It just takes one lawsuit that exceeds the limits of your liability policy, or involves an allegation not covered by your liability insurance, and your personal assets are at risk — exposed to the creditor seeking full recovery for the loss.
And while it may seem easier to instead simply transfer the asset(s) to someone else, and avoid the formality of a trust altogether, there are dangers in doing so. It more than likely constitutes a fraudulent conveyance, which is specifically prohibited by law. The law doesn’t allow you to “hide the ball,” but it does allow you to make careful plans for your assets before any claims arise.
In DAPT, you can remove the assets from your personal possession — where they may be exposed for creditors to snatch — by transferring them to a specialized irrevocable trust, with a third-party trustee, such as a bank, accountant, or professional trustee. By doing so, your assets will be beyond creditors’ reach, even if challenged in court. The farther you are removed from the trustee in terms of a familial or business relationship, the more likely your trust will not be viewed as simply a masked extension of yourself, which would prevent the protection of your assets by a court challenge.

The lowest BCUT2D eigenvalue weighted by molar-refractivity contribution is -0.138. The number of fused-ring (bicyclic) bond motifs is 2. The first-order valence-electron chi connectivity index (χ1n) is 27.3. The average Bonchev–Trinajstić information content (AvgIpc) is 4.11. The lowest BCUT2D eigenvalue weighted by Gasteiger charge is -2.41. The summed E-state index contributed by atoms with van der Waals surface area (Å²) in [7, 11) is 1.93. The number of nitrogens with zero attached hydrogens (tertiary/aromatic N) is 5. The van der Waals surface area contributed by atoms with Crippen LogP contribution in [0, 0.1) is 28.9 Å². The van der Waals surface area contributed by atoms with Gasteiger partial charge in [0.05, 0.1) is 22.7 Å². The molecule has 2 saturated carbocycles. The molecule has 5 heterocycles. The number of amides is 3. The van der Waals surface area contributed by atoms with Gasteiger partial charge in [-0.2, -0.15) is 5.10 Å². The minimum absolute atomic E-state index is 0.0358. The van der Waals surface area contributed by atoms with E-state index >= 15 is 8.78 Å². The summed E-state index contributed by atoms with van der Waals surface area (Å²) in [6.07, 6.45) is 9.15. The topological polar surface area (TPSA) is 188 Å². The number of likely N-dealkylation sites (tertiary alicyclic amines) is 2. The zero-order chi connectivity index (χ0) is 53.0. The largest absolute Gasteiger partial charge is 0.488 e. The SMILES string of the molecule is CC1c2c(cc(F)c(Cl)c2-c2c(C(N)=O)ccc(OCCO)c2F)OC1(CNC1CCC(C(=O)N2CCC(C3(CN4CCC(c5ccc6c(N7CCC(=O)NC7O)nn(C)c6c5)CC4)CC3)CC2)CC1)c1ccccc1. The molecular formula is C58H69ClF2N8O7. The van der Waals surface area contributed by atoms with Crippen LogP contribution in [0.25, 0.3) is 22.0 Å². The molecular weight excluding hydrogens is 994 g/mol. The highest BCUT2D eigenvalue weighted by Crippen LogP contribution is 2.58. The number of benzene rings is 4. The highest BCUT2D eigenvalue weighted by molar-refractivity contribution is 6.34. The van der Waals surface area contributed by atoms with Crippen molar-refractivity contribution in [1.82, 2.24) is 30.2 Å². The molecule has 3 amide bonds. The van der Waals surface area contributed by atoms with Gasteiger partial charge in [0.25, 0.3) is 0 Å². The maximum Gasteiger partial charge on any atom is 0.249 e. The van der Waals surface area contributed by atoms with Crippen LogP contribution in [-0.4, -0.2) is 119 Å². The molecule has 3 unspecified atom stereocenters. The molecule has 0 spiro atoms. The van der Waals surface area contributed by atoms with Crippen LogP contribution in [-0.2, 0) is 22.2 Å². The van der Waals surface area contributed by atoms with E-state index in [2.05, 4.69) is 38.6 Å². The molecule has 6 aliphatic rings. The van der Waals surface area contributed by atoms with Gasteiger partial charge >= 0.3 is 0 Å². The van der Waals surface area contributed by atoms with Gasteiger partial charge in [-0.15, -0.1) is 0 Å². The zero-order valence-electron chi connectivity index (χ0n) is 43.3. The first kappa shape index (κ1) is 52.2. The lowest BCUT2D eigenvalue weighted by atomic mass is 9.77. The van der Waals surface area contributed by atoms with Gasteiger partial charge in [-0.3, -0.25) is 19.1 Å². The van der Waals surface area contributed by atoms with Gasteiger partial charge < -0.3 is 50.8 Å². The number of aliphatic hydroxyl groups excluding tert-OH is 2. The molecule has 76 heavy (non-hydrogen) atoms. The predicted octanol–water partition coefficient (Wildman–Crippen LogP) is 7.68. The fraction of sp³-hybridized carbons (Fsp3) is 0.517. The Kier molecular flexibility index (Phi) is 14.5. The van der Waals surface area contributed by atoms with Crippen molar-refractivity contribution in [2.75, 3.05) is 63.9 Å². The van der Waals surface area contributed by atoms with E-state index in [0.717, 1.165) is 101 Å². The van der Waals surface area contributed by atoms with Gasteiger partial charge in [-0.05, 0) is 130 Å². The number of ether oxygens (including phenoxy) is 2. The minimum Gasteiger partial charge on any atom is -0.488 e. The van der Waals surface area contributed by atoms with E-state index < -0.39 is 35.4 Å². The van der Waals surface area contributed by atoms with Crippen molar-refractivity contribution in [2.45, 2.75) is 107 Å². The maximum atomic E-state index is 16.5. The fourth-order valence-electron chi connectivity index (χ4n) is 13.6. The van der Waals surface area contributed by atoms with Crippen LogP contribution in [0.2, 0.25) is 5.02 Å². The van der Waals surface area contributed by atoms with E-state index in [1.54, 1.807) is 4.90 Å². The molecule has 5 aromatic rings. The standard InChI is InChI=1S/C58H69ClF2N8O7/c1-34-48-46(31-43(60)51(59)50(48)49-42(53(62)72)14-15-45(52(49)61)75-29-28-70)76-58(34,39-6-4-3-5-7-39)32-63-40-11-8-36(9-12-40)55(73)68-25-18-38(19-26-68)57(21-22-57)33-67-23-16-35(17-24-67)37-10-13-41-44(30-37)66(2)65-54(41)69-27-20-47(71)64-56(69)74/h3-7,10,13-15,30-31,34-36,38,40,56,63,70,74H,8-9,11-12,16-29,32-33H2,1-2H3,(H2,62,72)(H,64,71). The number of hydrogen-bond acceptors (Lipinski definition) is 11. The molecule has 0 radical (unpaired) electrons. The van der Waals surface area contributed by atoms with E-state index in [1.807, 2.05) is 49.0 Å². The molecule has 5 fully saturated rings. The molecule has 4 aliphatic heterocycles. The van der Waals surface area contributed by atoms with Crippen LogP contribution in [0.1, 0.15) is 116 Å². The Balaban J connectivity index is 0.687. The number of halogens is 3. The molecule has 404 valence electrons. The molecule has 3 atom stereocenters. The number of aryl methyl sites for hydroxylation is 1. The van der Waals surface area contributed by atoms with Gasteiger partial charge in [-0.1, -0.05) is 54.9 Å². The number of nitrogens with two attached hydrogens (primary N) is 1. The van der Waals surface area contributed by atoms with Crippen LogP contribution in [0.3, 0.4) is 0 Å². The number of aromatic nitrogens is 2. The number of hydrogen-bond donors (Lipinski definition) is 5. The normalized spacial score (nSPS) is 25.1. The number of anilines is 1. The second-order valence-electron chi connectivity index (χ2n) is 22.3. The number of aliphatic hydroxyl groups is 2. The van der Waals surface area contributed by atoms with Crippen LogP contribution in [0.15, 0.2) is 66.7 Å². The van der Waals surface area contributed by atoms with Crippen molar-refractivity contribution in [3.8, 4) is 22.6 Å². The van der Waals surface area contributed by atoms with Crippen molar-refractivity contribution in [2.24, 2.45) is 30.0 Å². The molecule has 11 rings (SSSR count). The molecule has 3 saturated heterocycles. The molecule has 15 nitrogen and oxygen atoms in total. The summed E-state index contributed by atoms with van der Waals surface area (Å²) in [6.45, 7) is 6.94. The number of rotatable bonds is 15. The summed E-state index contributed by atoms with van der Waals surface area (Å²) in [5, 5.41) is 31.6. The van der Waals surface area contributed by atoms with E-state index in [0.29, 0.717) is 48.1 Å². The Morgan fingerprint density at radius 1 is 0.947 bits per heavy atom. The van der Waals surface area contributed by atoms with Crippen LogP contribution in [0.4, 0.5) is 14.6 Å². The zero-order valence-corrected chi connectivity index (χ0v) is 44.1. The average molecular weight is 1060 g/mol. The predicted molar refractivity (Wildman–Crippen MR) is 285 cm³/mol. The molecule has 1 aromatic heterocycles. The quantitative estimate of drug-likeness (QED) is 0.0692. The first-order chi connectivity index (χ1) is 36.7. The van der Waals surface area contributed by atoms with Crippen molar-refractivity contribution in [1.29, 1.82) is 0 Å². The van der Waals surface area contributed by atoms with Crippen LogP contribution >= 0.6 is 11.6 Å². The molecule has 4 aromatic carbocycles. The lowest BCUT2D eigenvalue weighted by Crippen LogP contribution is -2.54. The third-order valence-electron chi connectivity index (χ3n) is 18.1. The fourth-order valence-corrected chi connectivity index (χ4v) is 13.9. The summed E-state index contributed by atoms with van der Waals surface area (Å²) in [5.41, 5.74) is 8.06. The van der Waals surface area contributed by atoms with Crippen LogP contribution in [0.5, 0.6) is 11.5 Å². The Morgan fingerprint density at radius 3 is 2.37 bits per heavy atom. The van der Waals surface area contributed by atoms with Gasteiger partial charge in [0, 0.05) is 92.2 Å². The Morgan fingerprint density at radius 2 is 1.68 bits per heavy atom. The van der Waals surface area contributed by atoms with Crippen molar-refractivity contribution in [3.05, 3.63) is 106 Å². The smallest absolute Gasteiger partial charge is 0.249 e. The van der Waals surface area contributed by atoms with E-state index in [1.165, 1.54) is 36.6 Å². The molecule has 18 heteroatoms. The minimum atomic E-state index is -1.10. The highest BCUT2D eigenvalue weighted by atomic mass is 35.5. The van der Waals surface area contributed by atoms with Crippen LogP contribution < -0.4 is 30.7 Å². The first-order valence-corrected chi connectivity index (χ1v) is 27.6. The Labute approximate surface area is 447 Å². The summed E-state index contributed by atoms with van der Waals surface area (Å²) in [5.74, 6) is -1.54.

Although you are giving up direct personal ownership to a trust you cannot change, you can still legally retain some level of rights to receive trust income and even principal, according to a support or discretionary standard. Further, although you are giving away immediate control of the assets to someone else as trustee, you may still maintain the power to direct (but not consent to or veto) your trustee’s investment decisions; to veto (but not direct or approve) distribution decisions; and to remove and appoint trustees and trust advisors.